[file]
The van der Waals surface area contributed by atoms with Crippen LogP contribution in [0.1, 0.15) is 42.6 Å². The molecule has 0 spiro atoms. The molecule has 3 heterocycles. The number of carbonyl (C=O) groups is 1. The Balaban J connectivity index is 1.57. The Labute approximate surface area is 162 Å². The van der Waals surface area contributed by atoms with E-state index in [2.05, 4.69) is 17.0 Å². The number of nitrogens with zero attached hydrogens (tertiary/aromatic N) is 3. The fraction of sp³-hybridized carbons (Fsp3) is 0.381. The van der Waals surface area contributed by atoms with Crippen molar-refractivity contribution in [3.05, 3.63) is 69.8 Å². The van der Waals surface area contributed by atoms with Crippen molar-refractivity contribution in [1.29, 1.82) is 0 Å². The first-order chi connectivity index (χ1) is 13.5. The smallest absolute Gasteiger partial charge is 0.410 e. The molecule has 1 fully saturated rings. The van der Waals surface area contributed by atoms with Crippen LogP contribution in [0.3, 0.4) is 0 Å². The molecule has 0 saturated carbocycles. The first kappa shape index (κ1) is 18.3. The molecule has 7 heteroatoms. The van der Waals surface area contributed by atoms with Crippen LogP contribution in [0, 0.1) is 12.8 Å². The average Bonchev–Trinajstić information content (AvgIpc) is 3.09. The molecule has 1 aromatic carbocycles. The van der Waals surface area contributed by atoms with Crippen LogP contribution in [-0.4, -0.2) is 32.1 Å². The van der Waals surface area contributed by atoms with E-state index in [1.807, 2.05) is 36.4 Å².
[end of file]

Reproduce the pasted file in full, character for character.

The van der Waals surface area contributed by atoms with Crippen LogP contribution in [0.1, 0.15) is 42.6 Å². The molecule has 0 spiro atoms. The molecule has 3 heterocycles. The number of carbonyl (C=O) groups is 1. The Balaban J connectivity index is 1.57. The Labute approximate surface area is 162 Å². The van der Waals surface area contributed by atoms with E-state index in [2.05, 4.69) is 17.0 Å². The number of nitrogens with zero attached hydrogens (tertiary/aromatic N) is 3. The fraction of sp³-hybridized carbons (Fsp3) is 0.381. The van der Waals surface area contributed by atoms with Crippen molar-refractivity contribution in [3.05, 3.63) is 69.8 Å². The van der Waals surface area contributed by atoms with Crippen molar-refractivity contribution in [1.29, 1.82) is 0 Å². The first-order chi connectivity index (χ1) is 13.5. The smallest absolute Gasteiger partial charge is 0.410 e. The molecule has 1 fully saturated rings. The van der Waals surface area contributed by atoms with Crippen LogP contribution in [0.3, 0.4) is 0 Å². The molecule has 0 saturated carbocycles. The first kappa shape index (κ1) is 18.3. The molecule has 7 heteroatoms. The van der Waals surface area contributed by atoms with Crippen LogP contribution in [0, 0.1) is 12.8 Å². The average Bonchev–Trinajstić information content (AvgIpc) is 3.09. The molecule has 1 aromatic carbocycles. The van der Waals surface area contributed by atoms with Crippen LogP contribution in [-0.4, -0.2) is 32.1 Å². The van der Waals surface area contributed by atoms with E-state index in [1.807, 2.05) is 36.4 Å².